All of SharePoint's success must have gone to its head. It refuses to use SQL's Model database when it creates new databases. To recap, when databases are created in SQL, they are created using the same settings as System database called Model. Microsoft does a better job than I do explaining it here on MSDN.
When I do my SQL and SharePoint sessions I preach the importance of changing the default database growth settings. Unless you change them your Content Databases will be in Full Recovery Mode. For those that aren't familiar with SQL, this can result in drives filled with Transaction Logs. The databases will also grow at a paltry 1 MB at a time which is laughable for SharePoint. The Transaction Logs grow at 10% at a time, which isn't much better. While Full Recovery Mode is good for production environments, the autogrow settings don't make any sense. I tell folks to change the autogrow settings to something more reasonable like 1 GB at a time, and to pregrow databases so it doesn't have to happen during heavy use. This keeps database file fragmentation low, and users hopefully won't see any slowdowns due to database growth.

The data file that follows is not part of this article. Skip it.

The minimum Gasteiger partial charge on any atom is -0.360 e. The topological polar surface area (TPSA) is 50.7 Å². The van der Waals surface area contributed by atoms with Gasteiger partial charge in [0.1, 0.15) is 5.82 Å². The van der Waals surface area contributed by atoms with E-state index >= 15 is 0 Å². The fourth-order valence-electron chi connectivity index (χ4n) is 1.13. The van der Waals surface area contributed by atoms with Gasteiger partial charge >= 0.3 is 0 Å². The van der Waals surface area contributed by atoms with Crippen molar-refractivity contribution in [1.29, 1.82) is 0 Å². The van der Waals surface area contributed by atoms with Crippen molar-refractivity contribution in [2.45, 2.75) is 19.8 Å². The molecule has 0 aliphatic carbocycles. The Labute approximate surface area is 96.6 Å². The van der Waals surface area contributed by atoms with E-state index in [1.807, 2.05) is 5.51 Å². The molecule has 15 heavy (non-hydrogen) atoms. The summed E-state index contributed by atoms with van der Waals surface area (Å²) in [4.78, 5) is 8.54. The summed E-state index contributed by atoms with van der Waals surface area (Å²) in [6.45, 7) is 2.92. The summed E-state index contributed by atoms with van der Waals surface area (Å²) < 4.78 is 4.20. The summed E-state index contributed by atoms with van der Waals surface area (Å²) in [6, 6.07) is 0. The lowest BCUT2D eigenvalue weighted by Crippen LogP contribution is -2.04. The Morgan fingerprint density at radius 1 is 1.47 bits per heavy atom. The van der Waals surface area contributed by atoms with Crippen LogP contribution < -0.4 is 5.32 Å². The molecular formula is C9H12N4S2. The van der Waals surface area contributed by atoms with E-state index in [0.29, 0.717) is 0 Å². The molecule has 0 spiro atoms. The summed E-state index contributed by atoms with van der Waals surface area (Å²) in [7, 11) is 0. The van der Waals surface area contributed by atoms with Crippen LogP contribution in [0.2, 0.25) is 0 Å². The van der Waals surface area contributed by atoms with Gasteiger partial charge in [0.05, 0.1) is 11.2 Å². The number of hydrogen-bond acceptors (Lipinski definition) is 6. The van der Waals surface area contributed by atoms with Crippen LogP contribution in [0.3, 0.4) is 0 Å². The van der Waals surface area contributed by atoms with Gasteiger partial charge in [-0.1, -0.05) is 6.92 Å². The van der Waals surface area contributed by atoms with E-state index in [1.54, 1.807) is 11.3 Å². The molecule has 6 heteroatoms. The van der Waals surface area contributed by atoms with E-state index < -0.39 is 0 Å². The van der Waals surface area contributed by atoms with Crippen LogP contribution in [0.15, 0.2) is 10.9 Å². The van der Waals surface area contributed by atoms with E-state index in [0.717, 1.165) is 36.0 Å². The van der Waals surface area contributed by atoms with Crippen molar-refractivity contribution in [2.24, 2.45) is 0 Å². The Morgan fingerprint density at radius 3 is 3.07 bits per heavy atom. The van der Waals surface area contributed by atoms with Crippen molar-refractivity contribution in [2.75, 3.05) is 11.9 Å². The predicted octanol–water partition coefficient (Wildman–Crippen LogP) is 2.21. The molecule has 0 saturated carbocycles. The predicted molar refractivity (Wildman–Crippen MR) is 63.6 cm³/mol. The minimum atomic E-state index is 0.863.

I was building a test environment today and I decided to automate some of this. I wrote a script that set my Model database to Simple Recovery Mode and set both data and log autogrow to 100 MB. Neither of those are good production environment settings, but for my test environments they made sense. Imagine my surprise when the next Content database I created had the 1 MB and 10% autogrow settings! It was in Simple Recovery mode, so it wasn't a complete loss. I couldn't believe my eyes. I verified my Model database settings were at 100 MB growth, they were. SharePoint was just dancing to the beat of its own drummer. I reproduced this in a few different farms and had some SharePoint admin buddies of mine verify it.
The moral of this story is that you should pay attention to your database settings and you'll need to manage them manually. You cannot rely on your Model database settings. This is especially important if you have a DBA managing your databases for you. They may expect SharePoint to copy the Model database settings.